Contributions to a Roth Account Do Not Reduce Taxes in the Current Year

I try to be “proactive” with my clients, and I think most reputable accountants and tax preparers do too (despite what “experts” might say).

One of the sticking points I have found, especially when dealing with average folks, is Roth accounts. Here’s an example:

Taxpayer makes enough money to be able to max out their contributions into their employer’s 401(k) plan. The taxpayer usually owes money to the IRS at tax time. They want to know what can be done to eliminate the need to pay in at tax time. After all, “everyone else is getting refunds.”

So I explain the Roth situation. Roth’s are great because the money (including gains) comes out tax-free at retirement. But you don’t get a deduction when you put the money in.

Compare this with traditional 401(k) contributions. Traditional contributions are deductible off the top of your wages. In other words those contributions reduce your W-2 income, i.e. you get a deduction. However, you pay taxes on withdrawals (including paying tax on earnings) when the money is distributed.

In the situation here (which happens often, by the way), the taxpayer could eliminate their current-year tax liability by diverting some of their contributions into the traditional 401(k) side instead of the Roth side.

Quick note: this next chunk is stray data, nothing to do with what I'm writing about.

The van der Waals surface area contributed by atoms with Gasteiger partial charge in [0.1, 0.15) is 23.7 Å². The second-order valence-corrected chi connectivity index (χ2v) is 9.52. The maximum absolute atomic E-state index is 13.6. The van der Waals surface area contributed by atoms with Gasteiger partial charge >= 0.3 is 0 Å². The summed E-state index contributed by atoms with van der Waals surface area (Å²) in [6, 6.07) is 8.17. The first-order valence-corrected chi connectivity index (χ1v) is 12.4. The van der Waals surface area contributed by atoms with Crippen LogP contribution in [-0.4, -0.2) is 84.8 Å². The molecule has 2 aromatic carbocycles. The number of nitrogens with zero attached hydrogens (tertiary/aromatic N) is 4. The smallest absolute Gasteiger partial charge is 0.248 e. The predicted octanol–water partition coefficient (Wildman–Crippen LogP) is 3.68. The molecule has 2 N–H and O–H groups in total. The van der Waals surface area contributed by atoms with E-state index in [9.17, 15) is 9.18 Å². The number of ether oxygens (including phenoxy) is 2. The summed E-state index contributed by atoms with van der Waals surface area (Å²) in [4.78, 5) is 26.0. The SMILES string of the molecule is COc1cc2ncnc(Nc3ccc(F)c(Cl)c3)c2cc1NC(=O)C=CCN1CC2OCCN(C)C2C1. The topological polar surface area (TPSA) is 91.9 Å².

In the one example I am thinking of in particular, the client would have needed to divert about $8,000 into the traditional side to eliminate their tax liability. So they could still put money into the Roth but use the traditional to reduce current-year tax liability.

The client’s response was “I put all the money in the Roth because I don’t want the government to get their hands on MY MONEY!!!!”

And I get that. The problem, as always with “proactive planning,” is: there is no magic-wand solution.

I have conversations such as this with clients every year, and the message doesn’t sink in: Roth accounts are great, but you don’t get to deduct the money you put in. This might affect the bottom line on your 1040 in the current year. And if you’re an “average” person, there’s not some magic wand sitting out there that I can wave to change that.

This is the tradeoff on Roth accounts: big savings if you can leave the money untouched until retirement, but maybe a problem on your 1040 in the here and now.